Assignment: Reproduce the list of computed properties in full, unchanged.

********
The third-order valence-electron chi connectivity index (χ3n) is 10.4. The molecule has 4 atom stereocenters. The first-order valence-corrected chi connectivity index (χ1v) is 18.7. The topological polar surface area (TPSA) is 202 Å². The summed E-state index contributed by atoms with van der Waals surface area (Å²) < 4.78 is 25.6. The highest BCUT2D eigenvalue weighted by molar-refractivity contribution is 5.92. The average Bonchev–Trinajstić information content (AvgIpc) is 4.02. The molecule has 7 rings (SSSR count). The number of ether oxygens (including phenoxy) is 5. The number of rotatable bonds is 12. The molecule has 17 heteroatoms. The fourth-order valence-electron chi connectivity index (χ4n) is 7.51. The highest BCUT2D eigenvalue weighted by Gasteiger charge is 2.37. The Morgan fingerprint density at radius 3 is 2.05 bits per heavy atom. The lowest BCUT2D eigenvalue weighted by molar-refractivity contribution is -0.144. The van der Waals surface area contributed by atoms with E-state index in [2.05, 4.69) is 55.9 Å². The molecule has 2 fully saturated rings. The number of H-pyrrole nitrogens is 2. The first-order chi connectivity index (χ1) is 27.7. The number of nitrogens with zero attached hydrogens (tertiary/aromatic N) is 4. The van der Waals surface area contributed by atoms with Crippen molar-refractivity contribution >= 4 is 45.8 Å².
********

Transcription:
The third-order valence-electron chi connectivity index (χ3n) is 10.4. The molecule has 4 atom stereocenters. The first-order valence-corrected chi connectivity index (χ1v) is 18.7. The topological polar surface area (TPSA) is 202 Å². The summed E-state index contributed by atoms with van der Waals surface area (Å²) < 4.78 is 25.6. The highest BCUT2D eigenvalue weighted by molar-refractivity contribution is 5.92. The average Bonchev–Trinajstić information content (AvgIpc) is 4.02. The molecule has 7 rings (SSSR count). The number of ether oxygens (including phenoxy) is 5. The number of rotatable bonds is 12. The molecule has 17 heteroatoms. The fourth-order valence-electron chi connectivity index (χ4n) is 7.51. The highest BCUT2D eigenvalue weighted by Gasteiger charge is 2.37. The Morgan fingerprint density at radius 3 is 2.05 bits per heavy atom. The lowest BCUT2D eigenvalue weighted by molar-refractivity contribution is -0.144. The van der Waals surface area contributed by atoms with E-state index in [2.05, 4.69) is 55.9 Å². The molecule has 2 fully saturated rings. The number of H-pyrrole nitrogens is 2. The first-order chi connectivity index (χ1) is 27.7. The number of nitrogens with zero attached hydrogens (tertiary/aromatic N) is 4. The van der Waals surface area contributed by atoms with Crippen molar-refractivity contribution >= 4 is 45.8 Å².